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NEWS24 June 2016

Public saw EU referendum as most important vote in a generation

Brexit News Public Sector Trends UK

UK – Following the historic vote for the UK to leave the EU, insight agency Opinium and the London School of Economics has released an in-depth report exploring people’s attitudes to the referendum and the debate as a whole.

The online study followed the views of a fixed panel of 3,000 UK adults over the course of several months, (first wave n= 3,000; second wave 2,000, third wave in-field) with the aim to understand the psychology of the EU membership referendum vote among the British public.

It found that more than half ( 54%) of the public saw the EU membership referendum as the most important vote in a generation, and among the top three for 81%.

The referendum has highlighted a clash between the generations. Those under 40 and those above had entirely different outlooks on whether to remain in the EU or leave, with the young expecting to be particularly affected by the UK leaving the EU.

But while the arguments put forward by the Leave camp met with significantly higher scepticism than those by the Remain camp, even among supporters of Brexit, the single most important argument for Brexit was seen as immigration while those of the Remain camp were more split.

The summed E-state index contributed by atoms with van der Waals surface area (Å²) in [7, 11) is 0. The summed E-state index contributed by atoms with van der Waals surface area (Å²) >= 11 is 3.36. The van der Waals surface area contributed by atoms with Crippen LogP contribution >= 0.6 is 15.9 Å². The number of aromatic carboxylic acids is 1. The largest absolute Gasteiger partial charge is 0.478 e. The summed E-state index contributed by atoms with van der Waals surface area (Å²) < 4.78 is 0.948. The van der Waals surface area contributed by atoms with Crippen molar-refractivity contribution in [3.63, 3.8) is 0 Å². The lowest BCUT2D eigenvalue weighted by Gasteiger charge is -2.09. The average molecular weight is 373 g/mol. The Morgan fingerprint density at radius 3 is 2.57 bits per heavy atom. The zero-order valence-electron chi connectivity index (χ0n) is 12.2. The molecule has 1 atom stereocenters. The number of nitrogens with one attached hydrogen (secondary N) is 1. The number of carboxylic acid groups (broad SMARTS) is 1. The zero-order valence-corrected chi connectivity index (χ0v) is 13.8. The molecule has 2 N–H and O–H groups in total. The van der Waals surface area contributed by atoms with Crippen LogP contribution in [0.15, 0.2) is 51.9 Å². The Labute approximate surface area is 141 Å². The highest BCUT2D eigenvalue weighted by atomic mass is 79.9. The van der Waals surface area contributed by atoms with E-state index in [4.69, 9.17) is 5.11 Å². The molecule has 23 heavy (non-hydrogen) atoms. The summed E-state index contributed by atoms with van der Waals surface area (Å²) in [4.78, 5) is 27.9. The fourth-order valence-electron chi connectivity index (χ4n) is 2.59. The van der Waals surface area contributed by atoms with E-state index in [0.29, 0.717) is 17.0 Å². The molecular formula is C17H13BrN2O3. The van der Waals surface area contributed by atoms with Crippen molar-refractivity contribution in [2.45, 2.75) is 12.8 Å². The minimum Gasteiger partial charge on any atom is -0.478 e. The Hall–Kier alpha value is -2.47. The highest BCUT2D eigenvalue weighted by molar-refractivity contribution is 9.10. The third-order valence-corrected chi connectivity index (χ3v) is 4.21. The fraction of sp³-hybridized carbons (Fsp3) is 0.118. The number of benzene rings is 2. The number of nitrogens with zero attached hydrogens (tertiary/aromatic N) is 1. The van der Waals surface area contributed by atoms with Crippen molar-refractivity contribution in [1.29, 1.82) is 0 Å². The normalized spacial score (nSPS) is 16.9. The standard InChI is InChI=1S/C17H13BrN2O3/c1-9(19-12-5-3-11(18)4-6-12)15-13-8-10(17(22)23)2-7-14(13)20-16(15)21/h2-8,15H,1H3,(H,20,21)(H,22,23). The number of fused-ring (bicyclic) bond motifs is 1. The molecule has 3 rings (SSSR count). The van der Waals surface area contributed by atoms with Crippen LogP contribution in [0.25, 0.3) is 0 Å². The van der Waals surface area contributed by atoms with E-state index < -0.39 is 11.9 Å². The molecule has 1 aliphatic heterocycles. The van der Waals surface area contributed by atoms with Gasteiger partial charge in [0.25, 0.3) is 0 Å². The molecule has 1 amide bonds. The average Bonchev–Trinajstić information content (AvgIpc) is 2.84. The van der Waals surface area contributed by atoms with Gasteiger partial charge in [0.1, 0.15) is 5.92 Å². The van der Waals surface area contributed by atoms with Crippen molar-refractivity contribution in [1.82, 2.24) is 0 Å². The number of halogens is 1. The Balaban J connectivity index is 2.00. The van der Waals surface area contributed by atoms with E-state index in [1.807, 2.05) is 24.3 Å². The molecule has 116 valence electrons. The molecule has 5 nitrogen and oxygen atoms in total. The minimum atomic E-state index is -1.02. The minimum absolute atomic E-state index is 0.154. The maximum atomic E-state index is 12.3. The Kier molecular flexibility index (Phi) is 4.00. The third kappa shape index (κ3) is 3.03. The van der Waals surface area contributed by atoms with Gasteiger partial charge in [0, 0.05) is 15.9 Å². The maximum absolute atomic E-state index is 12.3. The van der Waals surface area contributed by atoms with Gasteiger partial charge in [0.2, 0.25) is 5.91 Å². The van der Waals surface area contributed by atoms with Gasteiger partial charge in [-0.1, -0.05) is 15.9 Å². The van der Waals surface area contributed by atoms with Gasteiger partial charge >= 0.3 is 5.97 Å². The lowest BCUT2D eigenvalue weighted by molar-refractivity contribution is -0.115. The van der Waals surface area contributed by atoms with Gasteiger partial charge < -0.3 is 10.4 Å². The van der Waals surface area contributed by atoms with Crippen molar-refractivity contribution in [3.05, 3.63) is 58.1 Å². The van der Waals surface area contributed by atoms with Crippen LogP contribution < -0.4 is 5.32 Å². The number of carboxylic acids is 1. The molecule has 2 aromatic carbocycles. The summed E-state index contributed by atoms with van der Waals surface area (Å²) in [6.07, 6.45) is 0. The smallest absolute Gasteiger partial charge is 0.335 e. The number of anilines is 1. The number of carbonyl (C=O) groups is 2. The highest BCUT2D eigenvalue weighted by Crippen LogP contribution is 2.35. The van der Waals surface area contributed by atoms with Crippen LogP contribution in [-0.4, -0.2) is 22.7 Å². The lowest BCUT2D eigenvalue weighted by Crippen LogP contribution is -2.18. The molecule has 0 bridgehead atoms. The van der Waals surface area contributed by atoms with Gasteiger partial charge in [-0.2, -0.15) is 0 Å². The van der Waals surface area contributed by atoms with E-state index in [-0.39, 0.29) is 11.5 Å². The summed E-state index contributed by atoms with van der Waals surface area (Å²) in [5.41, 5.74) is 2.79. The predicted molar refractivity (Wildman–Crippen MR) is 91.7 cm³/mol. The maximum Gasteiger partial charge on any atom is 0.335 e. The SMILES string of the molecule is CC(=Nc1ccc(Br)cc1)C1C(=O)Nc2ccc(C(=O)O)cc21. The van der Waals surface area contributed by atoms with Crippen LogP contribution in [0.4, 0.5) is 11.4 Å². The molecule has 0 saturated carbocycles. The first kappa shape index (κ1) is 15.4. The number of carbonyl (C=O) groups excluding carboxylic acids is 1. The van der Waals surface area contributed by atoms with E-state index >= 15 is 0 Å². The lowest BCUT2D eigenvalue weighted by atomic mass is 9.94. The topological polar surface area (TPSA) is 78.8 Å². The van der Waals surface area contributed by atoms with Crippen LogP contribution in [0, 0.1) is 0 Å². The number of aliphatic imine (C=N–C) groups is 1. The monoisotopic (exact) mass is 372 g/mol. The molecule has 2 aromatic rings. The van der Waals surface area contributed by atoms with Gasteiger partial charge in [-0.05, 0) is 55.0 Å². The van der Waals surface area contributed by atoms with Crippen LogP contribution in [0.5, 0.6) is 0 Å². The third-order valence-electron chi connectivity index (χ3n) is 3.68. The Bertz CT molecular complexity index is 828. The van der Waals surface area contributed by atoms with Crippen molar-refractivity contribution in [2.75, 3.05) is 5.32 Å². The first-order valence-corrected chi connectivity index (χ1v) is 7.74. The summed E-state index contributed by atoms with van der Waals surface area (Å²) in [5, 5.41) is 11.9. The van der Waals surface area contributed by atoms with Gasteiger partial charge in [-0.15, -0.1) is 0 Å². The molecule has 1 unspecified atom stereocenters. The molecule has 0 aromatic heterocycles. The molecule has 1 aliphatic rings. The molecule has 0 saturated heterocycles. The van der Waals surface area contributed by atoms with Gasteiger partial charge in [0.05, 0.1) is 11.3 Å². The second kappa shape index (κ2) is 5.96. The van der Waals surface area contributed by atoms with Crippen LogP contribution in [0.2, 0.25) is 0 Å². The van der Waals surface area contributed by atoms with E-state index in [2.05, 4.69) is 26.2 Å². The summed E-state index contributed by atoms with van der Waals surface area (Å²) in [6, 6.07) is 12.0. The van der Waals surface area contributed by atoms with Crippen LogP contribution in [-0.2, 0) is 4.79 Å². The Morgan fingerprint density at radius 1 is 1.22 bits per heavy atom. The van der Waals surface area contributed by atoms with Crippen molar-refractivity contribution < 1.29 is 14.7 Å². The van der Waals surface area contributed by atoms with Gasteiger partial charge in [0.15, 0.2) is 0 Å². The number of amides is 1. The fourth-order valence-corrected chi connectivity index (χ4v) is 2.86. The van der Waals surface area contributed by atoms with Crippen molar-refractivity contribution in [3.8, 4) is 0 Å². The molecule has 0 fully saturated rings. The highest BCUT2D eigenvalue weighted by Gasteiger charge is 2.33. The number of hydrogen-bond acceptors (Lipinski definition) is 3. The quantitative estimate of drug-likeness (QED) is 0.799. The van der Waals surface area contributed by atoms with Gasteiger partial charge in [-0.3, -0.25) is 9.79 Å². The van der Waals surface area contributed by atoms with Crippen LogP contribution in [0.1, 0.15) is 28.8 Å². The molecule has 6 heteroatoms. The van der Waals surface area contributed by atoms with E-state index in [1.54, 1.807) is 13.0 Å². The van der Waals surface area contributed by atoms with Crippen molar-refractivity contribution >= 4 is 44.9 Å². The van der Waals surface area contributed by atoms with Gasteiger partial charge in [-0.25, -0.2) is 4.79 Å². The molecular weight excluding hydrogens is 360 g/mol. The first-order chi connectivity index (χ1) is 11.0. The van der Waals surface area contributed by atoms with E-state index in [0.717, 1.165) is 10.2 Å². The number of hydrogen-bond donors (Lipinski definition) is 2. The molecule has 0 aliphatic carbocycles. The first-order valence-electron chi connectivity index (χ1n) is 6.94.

When it came to spontaneous associations with the ideas of ‘leaving the EU’ or ‘remaining part of it’ Brexiting resulted in a mixed bag of negative visions (Fear, Uncertainty, Danger, or even Catastrophe) and a positive hope for Freedom. By contrast, the prospect of remaining evoked more globally positive words – Reassurance, Safety, Security, Unity, and even Happiness.

James Endersby, managing director, Opinium, said: "It has been thrilling teaming up with the London School of Economics ECREP electoral psychology team for the past six years studying how and why people make their voting decisions in the UK and around the world.

"Our final poll from the day before the referendum showed a win for the Leave camp ( 51% vs Remain on 49.2 ), and indeed we were proved to be spot on. Brexit is now a reality. This in-depth study provides a thorough and complete academic review into the public’s hearts and minds and how the result of this unique moment in time will affect the behaviours and attitudes of British households for years to come."

Professor Michael Bruter from the department of government at the LSE said; “On the whole, our study relies on over 300 measures taken over three time periods with 3,008 respondents. This is beyond the scope of literally any of the EU Membership Referendum studies that has, or will be, discussed in the media before and after the vote.”

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